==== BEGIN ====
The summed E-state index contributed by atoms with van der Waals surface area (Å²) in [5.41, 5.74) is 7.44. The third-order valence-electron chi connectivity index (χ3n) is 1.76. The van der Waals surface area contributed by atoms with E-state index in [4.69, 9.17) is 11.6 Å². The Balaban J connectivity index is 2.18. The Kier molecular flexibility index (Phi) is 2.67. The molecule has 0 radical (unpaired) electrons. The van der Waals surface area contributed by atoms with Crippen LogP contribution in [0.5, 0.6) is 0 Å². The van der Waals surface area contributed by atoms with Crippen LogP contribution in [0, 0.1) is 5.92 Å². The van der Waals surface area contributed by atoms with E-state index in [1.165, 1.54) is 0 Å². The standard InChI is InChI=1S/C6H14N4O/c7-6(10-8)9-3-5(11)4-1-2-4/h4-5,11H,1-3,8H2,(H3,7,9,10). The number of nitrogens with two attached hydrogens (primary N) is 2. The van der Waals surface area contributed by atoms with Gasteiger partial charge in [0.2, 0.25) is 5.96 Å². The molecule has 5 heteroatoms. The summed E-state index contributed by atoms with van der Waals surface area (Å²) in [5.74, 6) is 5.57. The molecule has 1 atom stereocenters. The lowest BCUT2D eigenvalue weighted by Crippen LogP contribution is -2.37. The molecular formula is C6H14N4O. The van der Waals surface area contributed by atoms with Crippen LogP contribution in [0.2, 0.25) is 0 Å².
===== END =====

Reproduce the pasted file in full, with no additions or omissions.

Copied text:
The summed E-state index contributed by atoms with van der Waals surface area (Å²) in [5.41, 5.74) is 7.44. The third-order valence-electron chi connectivity index (χ3n) is 1.76. The van der Waals surface area contributed by atoms with E-state index in [4.69, 9.17) is 11.6 Å². The Balaban J connectivity index is 2.18. The Kier molecular flexibility index (Phi) is 2.67. The molecule has 0 radical (unpaired) electrons. The van der Waals surface area contributed by atoms with Crippen LogP contribution in [0.5, 0.6) is 0 Å². The van der Waals surface area contributed by atoms with Crippen LogP contribution in [0, 0.1) is 5.92 Å². The van der Waals surface area contributed by atoms with E-state index in [1.165, 1.54) is 0 Å². The standard InChI is InChI=1S/C6H14N4O/c7-6(10-8)9-3-5(11)4-1-2-4/h4-5,11H,1-3,8H2,(H3,7,9,10). The number of nitrogens with two attached hydrogens (primary N) is 2. The van der Waals surface area contributed by atoms with Gasteiger partial charge in [0.2, 0.25) is 5.96 Å². The molecule has 5 heteroatoms. The summed E-state index contributed by atoms with van der Waals surface area (Å²) in [5.74, 6) is 5.57. The molecule has 1 atom stereocenters. The lowest BCUT2D eigenvalue weighted by Crippen LogP contribution is -2.37. The molecular formula is C6H14N4O. The van der Waals surface area contributed by atoms with Crippen LogP contribution in [0.2, 0.25) is 0 Å².